BBI: Mwananchi speaks

January 8, 2021 - Reading Time: 2 minutes - By Mutindi Muema

TIFA Research has conducted a survey on Sentiments in the nation regarding BBI. The TIFA survey was designed and the data collected several weeks before the writing/release of the “letter” authored by Murang’a Senator Irungu Kang’ata on various aspects of the BBI Report and referendum process that appeared in the media several days ago.

From the Summary of their findings:

Familiarity with BBI

There is generally low knowledge of BBI as 84% are not familiar with its contents and proposals.

  • 53% know nothing about the BBI
  • 31% Know only a little
  • 15% know something or a great deal about it

This is an indication of the need for public sensitization in order for Kenyans to make an informed choice.

Regardless of the low familiarity, most Kenyans feel that the Referendum should be held before the next general elections.

Preference for a voting format that allows Kenyans to vote on each specific proposal.

Preferred Timing for Referendum

  • 44% before 2022 general elections
  • 12% same day as the 2022 general elections
  • 31% after the 2022 general elections
  • 14% Not Sure/No Opinion

Preferred Voting Format in Referendum

  • 46% prefer to vote ‘yes’ or ‘no’ on each specific proposal (i.e multiple-choice format)
  • 37% prefer to vote ‘yes’ or ‘no’ for the entire set of proposals in one go
  • 16% Not Sure/No Opinion

Current Voting Intentions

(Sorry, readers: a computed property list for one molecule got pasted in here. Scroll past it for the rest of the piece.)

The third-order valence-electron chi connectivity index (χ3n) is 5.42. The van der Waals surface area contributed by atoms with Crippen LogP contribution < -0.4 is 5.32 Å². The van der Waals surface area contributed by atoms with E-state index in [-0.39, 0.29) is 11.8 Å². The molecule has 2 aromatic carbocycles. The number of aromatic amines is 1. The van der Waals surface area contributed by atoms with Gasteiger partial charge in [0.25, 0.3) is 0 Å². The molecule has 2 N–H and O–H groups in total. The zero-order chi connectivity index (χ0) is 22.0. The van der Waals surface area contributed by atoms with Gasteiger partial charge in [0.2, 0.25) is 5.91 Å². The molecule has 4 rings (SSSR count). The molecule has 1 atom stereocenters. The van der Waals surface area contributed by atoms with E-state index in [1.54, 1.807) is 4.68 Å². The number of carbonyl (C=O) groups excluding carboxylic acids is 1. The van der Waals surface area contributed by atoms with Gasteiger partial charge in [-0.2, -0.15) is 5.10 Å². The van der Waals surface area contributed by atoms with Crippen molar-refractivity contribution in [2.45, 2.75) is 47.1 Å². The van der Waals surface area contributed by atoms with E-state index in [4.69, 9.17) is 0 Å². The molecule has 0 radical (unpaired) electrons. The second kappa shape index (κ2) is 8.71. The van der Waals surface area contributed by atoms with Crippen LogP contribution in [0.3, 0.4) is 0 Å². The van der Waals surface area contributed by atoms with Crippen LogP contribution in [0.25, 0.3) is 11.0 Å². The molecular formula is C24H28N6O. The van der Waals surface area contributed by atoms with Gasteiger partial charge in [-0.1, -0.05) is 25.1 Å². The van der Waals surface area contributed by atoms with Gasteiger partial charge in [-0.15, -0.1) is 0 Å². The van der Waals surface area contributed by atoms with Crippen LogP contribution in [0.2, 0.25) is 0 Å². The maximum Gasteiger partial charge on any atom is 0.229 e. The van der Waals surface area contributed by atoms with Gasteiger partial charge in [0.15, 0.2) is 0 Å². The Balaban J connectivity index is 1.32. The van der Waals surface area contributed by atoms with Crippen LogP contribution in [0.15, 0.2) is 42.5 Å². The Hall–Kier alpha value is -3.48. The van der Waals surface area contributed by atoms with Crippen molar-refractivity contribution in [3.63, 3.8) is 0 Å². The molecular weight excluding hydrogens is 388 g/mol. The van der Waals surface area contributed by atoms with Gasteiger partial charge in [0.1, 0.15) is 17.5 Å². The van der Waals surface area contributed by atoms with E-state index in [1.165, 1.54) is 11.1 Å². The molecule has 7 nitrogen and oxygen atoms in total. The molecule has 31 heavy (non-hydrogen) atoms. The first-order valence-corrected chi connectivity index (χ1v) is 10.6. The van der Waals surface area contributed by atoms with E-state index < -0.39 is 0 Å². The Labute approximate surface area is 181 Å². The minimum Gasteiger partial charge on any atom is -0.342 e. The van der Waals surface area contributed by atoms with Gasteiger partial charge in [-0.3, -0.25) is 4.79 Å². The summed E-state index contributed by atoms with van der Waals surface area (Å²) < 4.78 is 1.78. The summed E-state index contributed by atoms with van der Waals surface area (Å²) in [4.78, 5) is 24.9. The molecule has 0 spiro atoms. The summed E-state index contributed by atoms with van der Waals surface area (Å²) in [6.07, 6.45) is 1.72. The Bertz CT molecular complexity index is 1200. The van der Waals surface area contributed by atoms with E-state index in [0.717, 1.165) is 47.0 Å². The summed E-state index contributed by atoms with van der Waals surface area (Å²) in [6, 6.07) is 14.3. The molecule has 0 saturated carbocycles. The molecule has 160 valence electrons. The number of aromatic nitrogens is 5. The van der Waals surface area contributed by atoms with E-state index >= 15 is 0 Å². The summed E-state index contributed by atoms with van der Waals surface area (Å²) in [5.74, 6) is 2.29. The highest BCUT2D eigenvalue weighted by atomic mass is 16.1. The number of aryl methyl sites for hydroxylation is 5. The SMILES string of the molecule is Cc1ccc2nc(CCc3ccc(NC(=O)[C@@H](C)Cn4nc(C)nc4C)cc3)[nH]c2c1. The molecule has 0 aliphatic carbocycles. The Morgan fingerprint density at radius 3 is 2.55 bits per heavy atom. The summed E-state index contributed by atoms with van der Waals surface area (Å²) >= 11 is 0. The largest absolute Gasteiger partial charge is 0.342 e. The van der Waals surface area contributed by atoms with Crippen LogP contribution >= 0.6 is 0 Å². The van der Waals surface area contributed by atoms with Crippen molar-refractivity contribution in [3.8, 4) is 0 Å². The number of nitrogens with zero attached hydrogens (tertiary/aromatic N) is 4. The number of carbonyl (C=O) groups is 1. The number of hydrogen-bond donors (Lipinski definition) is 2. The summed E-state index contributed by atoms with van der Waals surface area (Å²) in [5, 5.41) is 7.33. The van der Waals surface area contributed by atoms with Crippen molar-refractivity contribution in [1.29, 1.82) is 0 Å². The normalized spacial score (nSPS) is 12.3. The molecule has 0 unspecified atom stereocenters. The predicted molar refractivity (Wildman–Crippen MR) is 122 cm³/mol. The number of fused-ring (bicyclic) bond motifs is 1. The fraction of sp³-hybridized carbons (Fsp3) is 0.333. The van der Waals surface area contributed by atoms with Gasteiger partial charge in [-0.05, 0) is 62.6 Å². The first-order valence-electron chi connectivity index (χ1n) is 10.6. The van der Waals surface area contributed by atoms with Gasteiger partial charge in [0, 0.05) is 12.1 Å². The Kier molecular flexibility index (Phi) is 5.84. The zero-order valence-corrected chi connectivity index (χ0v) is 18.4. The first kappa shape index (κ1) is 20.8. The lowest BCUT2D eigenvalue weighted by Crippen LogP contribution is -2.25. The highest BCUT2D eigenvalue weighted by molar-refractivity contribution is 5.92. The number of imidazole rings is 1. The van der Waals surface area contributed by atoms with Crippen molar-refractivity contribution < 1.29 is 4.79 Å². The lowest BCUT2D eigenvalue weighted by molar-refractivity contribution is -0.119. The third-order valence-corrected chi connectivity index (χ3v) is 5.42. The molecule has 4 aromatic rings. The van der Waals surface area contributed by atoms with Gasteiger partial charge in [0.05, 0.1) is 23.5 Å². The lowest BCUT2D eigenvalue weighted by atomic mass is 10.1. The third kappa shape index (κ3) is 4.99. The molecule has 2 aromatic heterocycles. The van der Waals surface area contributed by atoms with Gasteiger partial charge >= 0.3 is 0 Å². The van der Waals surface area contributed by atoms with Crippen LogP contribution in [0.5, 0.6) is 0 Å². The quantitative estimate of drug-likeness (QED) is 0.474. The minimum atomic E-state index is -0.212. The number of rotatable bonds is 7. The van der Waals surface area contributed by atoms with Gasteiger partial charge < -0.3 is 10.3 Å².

• Fewer than one-third of Kenyans (29%) reported that they would vote “yes” in a BBI referendum, with only slightly more (32%) declaring that they would vote “no.”
  • Notably, a combination of those who would not vote + the unsure represents 42% of Kenyans.
  • Specifically, those who say they know “a great deal” about BBI are far more inclined to vote ‘yes’ than those who say that they know “nothing” about (56% vs. 16%). This means that there is still considerable work that needs to be done by champions of both of yes or no campaigns to win over Kenyans to their side.

Voting Intention in BBI Referendum

  • 29% would vote YES
  • 32% would vote NO
  • 26% would NOT VOTE AT ALL

Top reasons for voting “YES”

  • 19% more money to counties
  • 15% PM/DPM positions lead to more inclusivity
  • 5% benefits to youth (positions and loans)
  • 5% position of official leader of opposition for runners-up
  • 40% no specific reason given

Top reasons for voting “NO”

  • 32% lack enough information on the BBI proposals
  • 20% believe it is the wrong priority amidst other challenges the country is facing
  • 9% increased political tension and divisions
  • 6% increased political power for Presidency a threat to democracy

Top reasons for voting “NOT VOTING AT ALL”

  • 68% lack information on the BBI proposals
  • 10% believe it will be rigged to ensure its passage

Support For Any Constitution Changes Before 2020 Elections

Kenyans are nearly evenly divided over whether there should be any changes to the 2010 Constitution before the next election.

Kenyans aligned to ODM/Raila Odinga and Uhuru’s Jubilee faction are in support of Constitutional change. Whilst those aligned to Ruto’s Jubilee are not in support. Per the Survey of Kenyans:

  • 42% in support
  • 46% not in support
  • 12% not sure/no response

The impact of the findings is yet to be seen and will be unfolding on media in the coming weeks.

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